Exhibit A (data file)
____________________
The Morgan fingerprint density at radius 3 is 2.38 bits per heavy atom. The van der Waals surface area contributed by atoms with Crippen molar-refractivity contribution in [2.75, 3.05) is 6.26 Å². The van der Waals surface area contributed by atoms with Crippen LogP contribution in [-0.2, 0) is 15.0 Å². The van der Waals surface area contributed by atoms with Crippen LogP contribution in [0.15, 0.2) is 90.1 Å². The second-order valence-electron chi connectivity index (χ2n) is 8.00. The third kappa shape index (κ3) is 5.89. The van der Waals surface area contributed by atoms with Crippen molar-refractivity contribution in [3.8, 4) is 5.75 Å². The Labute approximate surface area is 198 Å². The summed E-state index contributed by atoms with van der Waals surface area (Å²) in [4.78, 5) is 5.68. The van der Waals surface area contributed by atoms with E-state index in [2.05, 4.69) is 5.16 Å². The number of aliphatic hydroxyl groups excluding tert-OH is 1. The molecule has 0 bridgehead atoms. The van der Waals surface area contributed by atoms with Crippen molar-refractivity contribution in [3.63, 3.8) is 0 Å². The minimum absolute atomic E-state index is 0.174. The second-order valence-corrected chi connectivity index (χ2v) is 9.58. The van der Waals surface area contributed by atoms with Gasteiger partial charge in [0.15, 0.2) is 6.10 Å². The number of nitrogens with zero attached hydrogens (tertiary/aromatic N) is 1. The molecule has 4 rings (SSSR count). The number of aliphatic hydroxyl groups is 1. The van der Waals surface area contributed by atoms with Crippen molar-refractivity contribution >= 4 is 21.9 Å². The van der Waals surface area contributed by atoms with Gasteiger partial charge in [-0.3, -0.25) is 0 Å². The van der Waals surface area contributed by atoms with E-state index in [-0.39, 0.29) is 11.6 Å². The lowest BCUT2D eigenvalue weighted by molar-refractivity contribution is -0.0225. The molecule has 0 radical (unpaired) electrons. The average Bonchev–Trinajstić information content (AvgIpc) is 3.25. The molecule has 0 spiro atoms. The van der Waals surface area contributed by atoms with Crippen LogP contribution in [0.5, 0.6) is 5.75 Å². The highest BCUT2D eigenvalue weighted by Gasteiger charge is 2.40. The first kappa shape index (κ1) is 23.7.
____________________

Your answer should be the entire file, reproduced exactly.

The Morgan fingerprint density at radius 3 is 2.38 bits per heavy atom. The van der Waals surface area contributed by atoms with Crippen molar-refractivity contribution in [2.75, 3.05) is 6.26 Å². The van der Waals surface area contributed by atoms with Crippen LogP contribution in [-0.2, 0) is 15.0 Å². The van der Waals surface area contributed by atoms with Crippen LogP contribution in [0.15, 0.2) is 90.1 Å². The second-order valence-electron chi connectivity index (χ2n) is 8.00. The third kappa shape index (κ3) is 5.89. The van der Waals surface area contributed by atoms with Crippen molar-refractivity contribution in [3.8, 4) is 5.75 Å². The Labute approximate surface area is 198 Å². The summed E-state index contributed by atoms with van der Waals surface area (Å²) in [4.78, 5) is 5.68. The van der Waals surface area contributed by atoms with E-state index in [2.05, 4.69) is 5.16 Å². The number of aliphatic hydroxyl groups excluding tert-OH is 1. The molecule has 0 bridgehead atoms. The van der Waals surface area contributed by atoms with Crippen molar-refractivity contribution in [3.63, 3.8) is 0 Å². The minimum absolute atomic E-state index is 0.174. The second-order valence-corrected chi connectivity index (χ2v) is 9.58. The van der Waals surface area contributed by atoms with Gasteiger partial charge in [0.15, 0.2) is 6.10 Å². The number of nitrogens with zero attached hydrogens (tertiary/aromatic N) is 1. The molecule has 4 rings (SSSR count). The number of aliphatic hydroxyl groups is 1. The van der Waals surface area contributed by atoms with Crippen molar-refractivity contribution >= 4 is 21.9 Å². The van der Waals surface area contributed by atoms with Gasteiger partial charge in [-0.3, -0.25) is 0 Å². The van der Waals surface area contributed by atoms with E-state index in [-0.39, 0.29) is 11.6 Å². The lowest BCUT2D eigenvalue weighted by molar-refractivity contribution is -0.0225. The molecule has 0 radical (unpaired) electrons. The average Bonchev–Trinajstić information content (AvgIpc) is 3.25. The molecule has 0 spiro atoms. The van der Waals surface area contributed by atoms with Crippen LogP contribution in [0.5, 0.6) is 5.75 Å². The highest BCUT2D eigenvalue weighted by Gasteiger charge is 2.40. The first kappa shape index (κ1) is 23.7.